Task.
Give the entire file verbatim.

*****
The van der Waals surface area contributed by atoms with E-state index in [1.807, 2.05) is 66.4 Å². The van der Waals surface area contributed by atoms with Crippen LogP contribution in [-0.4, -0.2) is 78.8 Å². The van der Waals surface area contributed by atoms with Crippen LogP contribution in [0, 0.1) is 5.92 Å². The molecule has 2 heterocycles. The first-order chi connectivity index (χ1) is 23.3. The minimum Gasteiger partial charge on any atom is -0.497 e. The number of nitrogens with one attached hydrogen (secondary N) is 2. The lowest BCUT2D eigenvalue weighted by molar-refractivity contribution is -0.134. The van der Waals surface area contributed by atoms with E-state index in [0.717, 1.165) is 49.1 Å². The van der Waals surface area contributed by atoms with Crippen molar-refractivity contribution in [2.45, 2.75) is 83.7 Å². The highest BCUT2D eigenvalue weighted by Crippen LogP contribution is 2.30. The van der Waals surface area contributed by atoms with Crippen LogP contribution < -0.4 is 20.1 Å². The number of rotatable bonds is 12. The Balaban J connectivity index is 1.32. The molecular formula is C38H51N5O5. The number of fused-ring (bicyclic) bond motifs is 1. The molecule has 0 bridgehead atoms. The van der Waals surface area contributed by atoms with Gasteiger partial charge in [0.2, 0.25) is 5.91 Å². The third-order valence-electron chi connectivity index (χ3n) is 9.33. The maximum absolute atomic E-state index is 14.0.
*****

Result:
The van der Waals surface area contributed by atoms with E-state index in [1.807, 2.05) is 66.4 Å². The van der Waals surface area contributed by atoms with Crippen LogP contribution in [-0.4, -0.2) is 78.8 Å². The van der Waals surface area contributed by atoms with Crippen LogP contribution in [0, 0.1) is 5.92 Å². The molecule has 2 heterocycles. The first-order chi connectivity index (χ1) is 23.3. The minimum Gasteiger partial charge on any atom is -0.497 e. The number of nitrogens with one attached hydrogen (secondary N) is 2. The lowest BCUT2D eigenvalue weighted by molar-refractivity contribution is -0.134. The van der Waals surface area contributed by atoms with E-state index in [0.717, 1.165) is 49.1 Å². The van der Waals surface area contributed by atoms with Crippen molar-refractivity contribution in [2.45, 2.75) is 83.7 Å². The highest BCUT2D eigenvalue weighted by Crippen LogP contribution is 2.30. The van der Waals surface area contributed by atoms with Crippen LogP contribution < -0.4 is 20.1 Å². The number of rotatable bonds is 12. The Balaban J connectivity index is 1.32. The molecular formula is C38H51N5O5. The number of fused-ring (bicyclic) bond motifs is 1. The molecule has 0 bridgehead atoms. The van der Waals surface area contributed by atoms with Gasteiger partial charge in [0.2, 0.25) is 5.91 Å². The third-order valence-electron chi connectivity index (χ3n) is 9.33. The maximum absolute atomic E-state index is 14.0.